Services & Resources / Wolfram Forums
-----
 /
MathGroup Archive
2003
*January
*February
*March
*April
*May
*June
*July
*August
*September
*October
*November
*December
*Archive Index
*Ask about this page
*Print this page
*Give us feedback
*Sign up for the Wolfram Insider

MathGroup Archive 2003

[Date Index] [Thread Index] [Author Index]

Search the Archive

Re: Re: Trouble with Integrate

  • To: mathgroup at smc.vnet.net
  • Subject: [mg39316] Re: [mg39268] Re: [mg39264] Trouble with Integrate
  • From: "Marko Vojinovic" <vojinovi at panet.co.yu>
  • Date: Tue, 11 Feb 2003 04:41:28 -0500 (EST)
  • References: <200302070807.DAA26439@smc.vnet.net>
  • Sender: owner-wri-mathgroup at wolfram.com

Thanks to DrBob, Andrzej, David and Daniel for their responces.

Andrzej has found one workaround for the problem. Just to note that there is
also another way:
Let

g = Sqrt[1+x^(2a)]-x^a

where if we put the parameter a to be 2 we recover the original function, f.
Now,

Integrate[g,{x,0,Infinity}] /. a->2

gives the correct answer, in terms of Gamma. Also, we could choose not to
set a->2, but just to use the assumption Re[a]>0, and then

Integrate[g,{x,0,Infinity}, Assumptions->Re[a]>0]

gives a (nice) answer for general a (also in terms of Gamma).
Another (rather minor and unrelated) question arises: one can write down the
result in many various forms using the identity

Gamma(1+x) = x * Gamma(x)

(I am not using Mathematica notation here), and FullSimplify knows about
this identity, but applies it only "from right to left", i.e. 1/2 Gamma(1/2)
reduces to Gamma(3/2), but never the other way around, which is sometimes
wanted (in my case, particularly). Since I am not very familiar with
FullSimplify, is there any way to explain to FullSimplify that I want only
Gamma[1/4] to appear in the result?

Best regards and thanks again,
Marko

----- Original Message -----
From: "Andrzej Kozlowski" <akoz at mimuw.edu.pl>
To: mathgroup at smc.vnet.net
Subject: [mg39316] [mg39268] Re: [mg39264] Trouble with Integrate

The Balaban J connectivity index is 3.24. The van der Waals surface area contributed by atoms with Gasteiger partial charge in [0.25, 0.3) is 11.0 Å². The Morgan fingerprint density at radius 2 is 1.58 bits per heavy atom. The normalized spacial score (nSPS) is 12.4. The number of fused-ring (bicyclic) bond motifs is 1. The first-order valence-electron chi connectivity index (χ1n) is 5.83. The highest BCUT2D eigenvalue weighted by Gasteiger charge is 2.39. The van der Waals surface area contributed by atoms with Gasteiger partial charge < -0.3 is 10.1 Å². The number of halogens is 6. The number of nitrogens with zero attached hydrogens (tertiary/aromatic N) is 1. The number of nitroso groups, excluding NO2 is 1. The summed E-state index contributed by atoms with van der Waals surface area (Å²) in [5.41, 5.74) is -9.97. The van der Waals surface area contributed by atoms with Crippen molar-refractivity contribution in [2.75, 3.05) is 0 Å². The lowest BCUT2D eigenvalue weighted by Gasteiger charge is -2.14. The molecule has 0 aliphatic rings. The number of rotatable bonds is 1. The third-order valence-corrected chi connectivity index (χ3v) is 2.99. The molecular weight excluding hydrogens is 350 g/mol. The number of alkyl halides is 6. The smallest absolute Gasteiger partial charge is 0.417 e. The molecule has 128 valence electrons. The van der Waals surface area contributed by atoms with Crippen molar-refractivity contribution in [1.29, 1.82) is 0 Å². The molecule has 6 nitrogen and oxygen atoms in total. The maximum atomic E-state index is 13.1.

>
> On Thursday, February 6, 2003, at 05:08 PM, Marko Vojinovic wrote:
>
> > Consider the function:
> >
> > f = Sqrt[1+x^4] -x^2
> >
> > Upon asking to
> >
> > Integrate[f,{x,0,Infinity}]
> >
> > Mathematica 4.0 answers:
> >
> > -Infinity
> >
> > which is not correct. However,
> >
> > NIntegrate[f,{x,0,Infinity}]
> >
> > gives the correct (numerical) answer:
> > 1.23605
> >
> > The correct (analytical, i.e.. exact) answer to the integral is:
> >
> > Gamma[1/4] Gamma[1/4] / 6 Sqrt[Pi]
> >
> > which can be obtained after some paperwork. However, if I ask
> >
> > Integrate[1/(Sqrt[1+x^4] + x^2),{x,0,Infinity}]
> >
> > (this integrand is equivalent to f) one gets a complicated answer in
> > terms
> > of EllipticF. Meanwhile, when I ask Mathematica 3.0 the same set of
> > questions, I get correct answers, and analytical integration gives
> > answer in
> > terms of Gamma. Two questions:
> >
> > 1) Why does version 4.0 give so fairly incorrect result "-Infinity"
> > for the
> > first integral?
> > 2) How can I 'switch off' the use of elliptic functions and/or 'force'
> > Mathematica to use Gamma?
> >
> > Thanks,
> >                              Marko
> >
>
> 1). Well, it's a bug. The problem seems to be that attempts to fix bugs
> and improve the capabilities of Integrate in each new version of
> Mathematica tend to result in previously "good" integrals getting
> broken. In this case Mathematica's use of elliptic functions seems to
> be the culprit.
> 2). Unfortunately there is no "official" way to turn off the use of
> elliptic functions or anything else in Integrate. I have always
> considered this to be a fundamental error in design: it seems to me
> that Integrate should have been designed in such a way that you could
> turn off and on the use of certain methods, which expand the number of
> integrals Mathematica can manage but at the cost of increasing the risk
> of getting incorrect answers.
>
> Having said that, there is a way that sometimes works, and which
> luckily includes your case. Here is how. First we use a limit for
> Integrate and force Integrate to generate conditions. Since I do not
> wish to see the condition generated (it is simply b>0) I use Simplify
> with the appropriate assumption:
>
> In[1]:=
> Simplify[Integrate[Sqrt[1 + x^4] - x^2, {x, 0, b},
>     GenerateConditions -> True], b > 0]
>
> Out[1]=
> -(b^3/3) + b*Hypergeometric2F1[-(1/2), 1/4, 5/4, -b^4]
>
> Note that we got an answer without elliptic functions (which you would
> get if you did not set GenerateConditions to True). So now we try to
> use Limit:
>
> In[2]:=
> Limit[%, b -> Infinity]
>
> Out[2]=
> -((Gamma[-(3/4)]*Gamma[5/4])/(2*Sqrt[Pi]))
>
> Numerically this seems to agree with your answer (given by Mathematica
> 3.0) although Mathematica 4.2 does not seem to be able to prove that
> the two answers are equivalent.
>
>
>
> Andrzej Kozlowski
> Yokohama, Japan
> http://www.mimuw.edu.pl/~akoz/
> http://platon.c.u-tokyo.ac.jp/andrzej/
>
>
>



  • Prev by Date: Re: Detecting unsuccessful computations
  • Next by Date: Linear and logarithmic fit
  • Previous by thread: Re: Trouble with Integrate
  • Next by thread: Re: Re: Re: Trouble with Integrate